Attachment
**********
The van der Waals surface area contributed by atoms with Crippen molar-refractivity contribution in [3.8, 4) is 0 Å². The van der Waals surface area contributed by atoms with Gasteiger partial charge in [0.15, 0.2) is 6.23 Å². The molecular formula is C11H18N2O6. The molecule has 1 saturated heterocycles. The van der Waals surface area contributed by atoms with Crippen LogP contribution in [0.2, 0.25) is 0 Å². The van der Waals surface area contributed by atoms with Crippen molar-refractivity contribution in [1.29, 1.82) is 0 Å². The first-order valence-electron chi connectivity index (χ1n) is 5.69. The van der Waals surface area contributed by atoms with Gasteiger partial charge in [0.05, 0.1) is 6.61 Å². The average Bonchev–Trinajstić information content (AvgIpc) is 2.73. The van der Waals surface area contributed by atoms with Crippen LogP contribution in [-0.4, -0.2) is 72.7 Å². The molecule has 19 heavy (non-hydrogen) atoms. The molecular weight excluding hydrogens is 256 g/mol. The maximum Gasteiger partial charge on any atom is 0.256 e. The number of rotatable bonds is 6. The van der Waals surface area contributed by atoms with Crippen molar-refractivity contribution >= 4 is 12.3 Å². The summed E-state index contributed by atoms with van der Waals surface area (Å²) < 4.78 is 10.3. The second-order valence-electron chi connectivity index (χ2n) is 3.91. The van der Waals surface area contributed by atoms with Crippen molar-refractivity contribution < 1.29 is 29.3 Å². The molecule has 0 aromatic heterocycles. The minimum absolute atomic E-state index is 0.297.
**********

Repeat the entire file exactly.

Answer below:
The van der Waals surface area contributed by atoms with Crippen molar-refractivity contribution in [3.8, 4) is 0 Å². The van der Waals surface area contributed by atoms with Gasteiger partial charge in [0.15, 0.2) is 6.23 Å². The molecular formula is C11H18N2O6. The molecule has 1 saturated heterocycles. The van der Waals surface area contributed by atoms with Crippen LogP contribution in [0.2, 0.25) is 0 Å². The van der Waals surface area contributed by atoms with Crippen molar-refractivity contribution in [1.29, 1.82) is 0 Å². The first-order valence-electron chi connectivity index (χ1n) is 5.69. The van der Waals surface area contributed by atoms with Gasteiger partial charge in [0.05, 0.1) is 6.61 Å². The average Bonchev–Trinajstić information content (AvgIpc) is 2.73. The van der Waals surface area contributed by atoms with Crippen LogP contribution in [-0.4, -0.2) is 72.7 Å². The molecule has 19 heavy (non-hydrogen) atoms. The molecular weight excluding hydrogens is 256 g/mol. The maximum Gasteiger partial charge on any atom is 0.256 e. The number of rotatable bonds is 6. The van der Waals surface area contributed by atoms with Crippen molar-refractivity contribution >= 4 is 12.3 Å². The summed E-state index contributed by atoms with van der Waals surface area (Å²) < 4.78 is 10.3. The second-order valence-electron chi connectivity index (χ2n) is 3.91. The van der Waals surface area contributed by atoms with Crippen molar-refractivity contribution < 1.29 is 29.3 Å². The molecule has 0 aromatic heterocycles. The minimum absolute atomic E-state index is 0.297.